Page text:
|Preferred IUPAC name
|Systematic IUPAC name
3D model (JSmol)
|Molar mass||314.634 g/mol|
|Appearance||white to pale yellow crystalline solid|
|Melting point||31.1 °C (88.0 °F; 304.2 K)|
|Boiling point||221 °C (430 °F; 494 K)|
|soluble, partial hydrolysis indicated by fumes|
Refractive index (nD)
|US health exposure limits (NIOSH):|
|[1910.1018] TWA 0.010 mg/m3|
|Ca C 0.002 mg/m3 [15-minute]|
IDLH (Immediate danger)
|Ca [5 mg/m3 (as As)]|
Except where otherwise noted, data are given for materials in their standard state (at 25 °C [77 °F], 100 kPa).
|what is ?)(|
Arsenic tribromide is the inorganic compound with the formula AsBr3. This pyramidal molecule is the only known binary arsenic bromide. AsBr3 is noteworthy for its very high refractive index of approximately 2.3. It also has a very high diamagnetic susceptibility. The compound exists as colourless deliquescent crystals that fume in moist air.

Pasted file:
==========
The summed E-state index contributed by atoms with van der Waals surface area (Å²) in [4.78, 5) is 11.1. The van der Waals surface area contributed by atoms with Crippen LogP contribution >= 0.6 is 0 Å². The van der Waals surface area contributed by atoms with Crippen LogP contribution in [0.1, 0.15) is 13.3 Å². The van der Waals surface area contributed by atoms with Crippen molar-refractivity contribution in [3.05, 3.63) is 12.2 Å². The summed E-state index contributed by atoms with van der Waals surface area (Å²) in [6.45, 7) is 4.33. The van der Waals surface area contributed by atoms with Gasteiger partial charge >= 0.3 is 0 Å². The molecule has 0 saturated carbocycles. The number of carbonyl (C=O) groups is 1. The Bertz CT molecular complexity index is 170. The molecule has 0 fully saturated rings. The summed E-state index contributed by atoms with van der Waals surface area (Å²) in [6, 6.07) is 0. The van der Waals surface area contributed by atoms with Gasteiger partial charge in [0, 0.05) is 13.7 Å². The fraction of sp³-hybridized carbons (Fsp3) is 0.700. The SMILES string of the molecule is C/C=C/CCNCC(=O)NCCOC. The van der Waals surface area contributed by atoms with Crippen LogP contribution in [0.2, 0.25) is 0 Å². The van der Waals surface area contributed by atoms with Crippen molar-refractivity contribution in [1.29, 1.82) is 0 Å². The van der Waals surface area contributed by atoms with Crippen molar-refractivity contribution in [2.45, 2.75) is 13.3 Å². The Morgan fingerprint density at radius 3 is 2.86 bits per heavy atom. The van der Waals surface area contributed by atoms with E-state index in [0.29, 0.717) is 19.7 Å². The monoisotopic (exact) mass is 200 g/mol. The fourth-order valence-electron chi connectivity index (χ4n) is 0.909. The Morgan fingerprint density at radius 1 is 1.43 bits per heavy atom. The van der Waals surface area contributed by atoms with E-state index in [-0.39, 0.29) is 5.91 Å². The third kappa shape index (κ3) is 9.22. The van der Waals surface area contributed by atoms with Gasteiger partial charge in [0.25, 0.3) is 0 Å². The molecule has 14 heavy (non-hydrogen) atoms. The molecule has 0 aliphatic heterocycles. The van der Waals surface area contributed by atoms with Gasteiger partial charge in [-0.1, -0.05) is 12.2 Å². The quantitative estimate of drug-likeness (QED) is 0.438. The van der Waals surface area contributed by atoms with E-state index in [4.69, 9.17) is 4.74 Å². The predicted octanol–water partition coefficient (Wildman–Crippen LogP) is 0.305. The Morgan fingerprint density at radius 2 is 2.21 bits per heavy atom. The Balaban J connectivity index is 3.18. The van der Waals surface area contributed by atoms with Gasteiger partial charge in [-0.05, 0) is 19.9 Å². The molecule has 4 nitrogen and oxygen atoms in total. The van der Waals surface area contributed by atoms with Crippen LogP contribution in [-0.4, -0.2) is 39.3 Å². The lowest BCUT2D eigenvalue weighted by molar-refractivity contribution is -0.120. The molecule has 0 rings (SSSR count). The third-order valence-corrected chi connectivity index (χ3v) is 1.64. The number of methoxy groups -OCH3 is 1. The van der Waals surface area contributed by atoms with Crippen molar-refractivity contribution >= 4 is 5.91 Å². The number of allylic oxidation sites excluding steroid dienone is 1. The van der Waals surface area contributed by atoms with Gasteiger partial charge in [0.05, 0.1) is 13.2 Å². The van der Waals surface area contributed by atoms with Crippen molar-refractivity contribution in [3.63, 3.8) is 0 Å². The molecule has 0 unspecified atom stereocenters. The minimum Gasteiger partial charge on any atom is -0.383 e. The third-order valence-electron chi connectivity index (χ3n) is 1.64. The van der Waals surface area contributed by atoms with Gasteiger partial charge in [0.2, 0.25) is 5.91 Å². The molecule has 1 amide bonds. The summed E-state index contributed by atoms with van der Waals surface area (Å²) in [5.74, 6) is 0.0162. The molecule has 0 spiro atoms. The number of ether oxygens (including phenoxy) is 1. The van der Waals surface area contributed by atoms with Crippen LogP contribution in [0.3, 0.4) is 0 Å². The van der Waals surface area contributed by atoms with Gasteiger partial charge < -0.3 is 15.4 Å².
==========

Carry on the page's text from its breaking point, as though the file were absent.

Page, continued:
Arsenic tribromide can be prepared by the direct bromination of arsenic powder. Alternatively arsenic(III) oxide can be used as the precursor in the presence of elemental sulfur:
- 2 As2O3 + 3 S + 6 Br2 → 4 AsBr3 + 3 SO2
Bromides of arsenic
AsBr5 is not known, although the corresponding phosphorus compound PBr5 is well characterized. AsBr3 is the parent for a series of hypervalent anionic bromoarsenates including [As2Br8]2−, [As2Br9]3−, and [As3Br12]3−.
Organoarsenic bromides, (CH3)2AsBr and (CH3)AsBr2 are formed efficiently by the copper-catalyzed reaction of methyl bromide with hot arsenic metal. This synthesis is similar to the direct process used for the synthesis of methyl chlorosilanes.
Arsenic tribromide is toxic, as are most all arsenic compounds.
- "NIOSH Pocket Guide to Chemical Hazards #0038". National Institute for Occupational Safety and Health (NIOSH).
- CRC handbook of Chemistry and Physics, CRC Press
- "Arsenic Tribromide" in Handbook of Preparative Inorganic Chemistry, 2nd Ed. Edited by G. Brauer, Academic Press, 1963, NY. Vol. 1. p. 597.
- Holleman, A. F.; Wiberg, E. "Inorganic Chemistry" Academic Press: San Diego, 2001. ISBN 0-12-352651-5.
|This inorganic compound–related article is a stub. You can help Wikipedia by expanding it.|